The Texas certified pack in that case also contains a document entitled "Judgment of Conviction by Court - Waiver of Jury Trial." The judgment of conviction/waiver of jury trial form reflects that a judgment of conviction by plea of guilty was rendered on 22 September 2006. It lists the names of the presiding judge, the attorney for the state, the attorney for the defendant, and the criminal charge (theft of property valued at $1,500 or more, but less than $20,000, a violation of Texas Penal Code §31.03).
At the bottom of the judgment of conviction/waiver of jury trial form are two check-off boxes, the first signifying that the defendant appeared in person with his counsel, the second signifying that the defendant knowingly, intelligently, and voluntarily waived the right to representation by counsel in writing in open court and pleaded guilty. The first box is checked off in the defendant's case, evidencing that he appeared with counsel to plead guilty. The second box is not checked. In addition, the judgment of conviction/waiver of jury trial form contains a paragraph printed underneath the two check-off boxes. That portion of the form appears as formatted and quoted below:
Counsel / Waiver of Counsel (select one)
[×] Defendant appeared in person with Counsel.
[ ] Defendant knowingly, intelligently, and voluntarily waived the right to representation by counsel in writing in open court.
Both parties announced ready for trial. Defendant waived the right of trial by jury and entered the plea indicated above. The Court then admonished Defendant as required by law. It appeared to the Court that Defendant was mentally competent to stand trial, made the plea freely and voluntarily, and was aware of the consequences of this plea. The Court received the plea and entered it of record. Having heard the evidence submitted, the Court found Defendant guilty of the offense indicated above. In the presence of Defendant, the Court pronounced sentence against Defendant.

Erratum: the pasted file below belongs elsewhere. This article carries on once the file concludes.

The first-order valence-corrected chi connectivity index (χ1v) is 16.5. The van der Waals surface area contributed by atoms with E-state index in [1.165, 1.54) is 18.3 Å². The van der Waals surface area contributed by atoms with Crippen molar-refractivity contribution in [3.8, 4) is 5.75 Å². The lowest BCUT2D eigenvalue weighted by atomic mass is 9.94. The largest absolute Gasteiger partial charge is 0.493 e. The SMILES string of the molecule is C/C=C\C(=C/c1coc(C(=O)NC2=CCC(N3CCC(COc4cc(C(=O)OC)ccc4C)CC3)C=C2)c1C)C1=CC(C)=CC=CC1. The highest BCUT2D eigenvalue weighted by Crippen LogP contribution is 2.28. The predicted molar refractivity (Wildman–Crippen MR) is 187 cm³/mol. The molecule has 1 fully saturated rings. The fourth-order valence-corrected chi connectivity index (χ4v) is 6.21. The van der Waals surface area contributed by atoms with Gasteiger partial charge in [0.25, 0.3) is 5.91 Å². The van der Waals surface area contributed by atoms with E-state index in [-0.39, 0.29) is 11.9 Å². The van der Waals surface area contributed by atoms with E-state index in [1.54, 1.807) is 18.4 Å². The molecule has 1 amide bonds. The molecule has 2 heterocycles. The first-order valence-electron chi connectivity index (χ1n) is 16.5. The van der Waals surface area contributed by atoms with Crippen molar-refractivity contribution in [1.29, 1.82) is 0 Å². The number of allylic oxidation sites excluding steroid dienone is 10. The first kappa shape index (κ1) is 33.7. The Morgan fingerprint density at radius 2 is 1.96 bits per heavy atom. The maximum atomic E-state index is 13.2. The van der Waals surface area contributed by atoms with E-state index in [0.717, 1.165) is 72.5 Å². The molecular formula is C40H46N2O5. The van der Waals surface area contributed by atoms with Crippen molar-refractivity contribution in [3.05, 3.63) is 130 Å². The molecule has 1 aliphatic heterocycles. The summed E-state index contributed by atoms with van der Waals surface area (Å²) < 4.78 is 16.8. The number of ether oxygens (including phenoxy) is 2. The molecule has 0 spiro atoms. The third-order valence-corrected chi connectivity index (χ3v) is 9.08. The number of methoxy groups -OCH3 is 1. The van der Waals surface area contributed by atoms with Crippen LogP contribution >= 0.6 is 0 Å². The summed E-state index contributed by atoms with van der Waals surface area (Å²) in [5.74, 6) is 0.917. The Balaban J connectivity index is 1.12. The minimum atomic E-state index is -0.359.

Under well-settled law set forth in State v. Shelton, 621 So.2d 769, 779-780 (La. 1993):
If the defendant denies the allegations of the [habitual offender] bill of information, the burden is on the State to prove the existence of the prior guilty pleas and that defendant was represented by counsel when they were taken. If the State meets this burden, the defendant has the burden to produce some affirmative evidence showing an infringement of his rights or a procedural irregularity in the taking of the plea. If the defendant is able to do this, then the burden of proving the constitutionality of the plea shifts to the State. The State will meet its burden of proof if it introduces a "perfect" transcript of the taking of the guilty plea, one which reflects a colloquy between judge and defendant wherein the defendant was informed of and specifically waived his right to trial by jury, his privilege against self-incrimination, and his right to confront his accusers. If the State introduces anything less than the "perfect" transcript, for example, a guilty plea form, a minute entry, an "imperfect" transcript, or any combination thereof, the judge then must weigh the evidence submitted by the defendant and by the State to determine whether the State has met its burden of proving that the defendant's prior guilty plea was informed and voluntary, and made with an articulated waiver of the three Boykin rights. [Footnotes omitted.]